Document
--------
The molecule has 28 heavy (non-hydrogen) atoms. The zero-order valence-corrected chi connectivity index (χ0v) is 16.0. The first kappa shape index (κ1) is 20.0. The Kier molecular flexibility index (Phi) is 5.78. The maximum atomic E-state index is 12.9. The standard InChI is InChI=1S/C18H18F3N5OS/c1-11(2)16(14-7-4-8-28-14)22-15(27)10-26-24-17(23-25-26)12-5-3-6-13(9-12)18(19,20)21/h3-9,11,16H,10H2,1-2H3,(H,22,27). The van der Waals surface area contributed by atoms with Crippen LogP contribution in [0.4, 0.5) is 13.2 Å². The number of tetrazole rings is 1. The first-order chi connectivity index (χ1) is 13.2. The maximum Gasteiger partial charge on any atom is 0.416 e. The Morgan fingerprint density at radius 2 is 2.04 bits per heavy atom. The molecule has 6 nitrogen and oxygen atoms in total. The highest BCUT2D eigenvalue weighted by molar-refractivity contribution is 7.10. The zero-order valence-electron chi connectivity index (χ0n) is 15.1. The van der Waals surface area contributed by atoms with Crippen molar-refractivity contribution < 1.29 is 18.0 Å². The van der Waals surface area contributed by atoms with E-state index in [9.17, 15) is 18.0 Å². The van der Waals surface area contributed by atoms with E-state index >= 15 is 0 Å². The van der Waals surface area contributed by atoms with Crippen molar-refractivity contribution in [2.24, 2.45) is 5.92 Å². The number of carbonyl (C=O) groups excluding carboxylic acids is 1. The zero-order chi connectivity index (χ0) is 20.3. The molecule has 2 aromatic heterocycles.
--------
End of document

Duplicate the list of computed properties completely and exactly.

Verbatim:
The molecule has 28 heavy (non-hydrogen) atoms. The zero-order valence-corrected chi connectivity index (χ0v) is 16.0. The first kappa shape index (κ1) is 20.0. The Kier molecular flexibility index (Phi) is 5.78. The maximum atomic E-state index is 12.9. The standard InChI is InChI=1S/C18H18F3N5OS/c1-11(2)16(14-7-4-8-28-14)22-15(27)10-26-24-17(23-25-26)12-5-3-6-13(9-12)18(19,20)21/h3-9,11,16H,10H2,1-2H3,(H,22,27). The van der Waals surface area contributed by atoms with Crippen LogP contribution in [0.4, 0.5) is 13.2 Å². The number of tetrazole rings is 1. The first-order chi connectivity index (χ1) is 13.2. The maximum Gasteiger partial charge on any atom is 0.416 e. The Morgan fingerprint density at radius 2 is 2.04 bits per heavy atom. The molecule has 6 nitrogen and oxygen atoms in total. The highest BCUT2D eigenvalue weighted by molar-refractivity contribution is 7.10. The zero-order valence-electron chi connectivity index (χ0n) is 15.1. The van der Waals surface area contributed by atoms with Crippen molar-refractivity contribution < 1.29 is 18.0 Å². The van der Waals surface area contributed by atoms with E-state index in [9.17, 15) is 18.0 Å². The van der Waals surface area contributed by atoms with E-state index >= 15 is 0 Å². The van der Waals surface area contributed by atoms with Crippen molar-refractivity contribution in [2.24, 2.45) is 5.92 Å². The number of carbonyl (C=O) groups excluding carboxylic acids is 1. The zero-order chi connectivity index (χ0) is 20.3. The molecule has 2 aromatic heterocycles.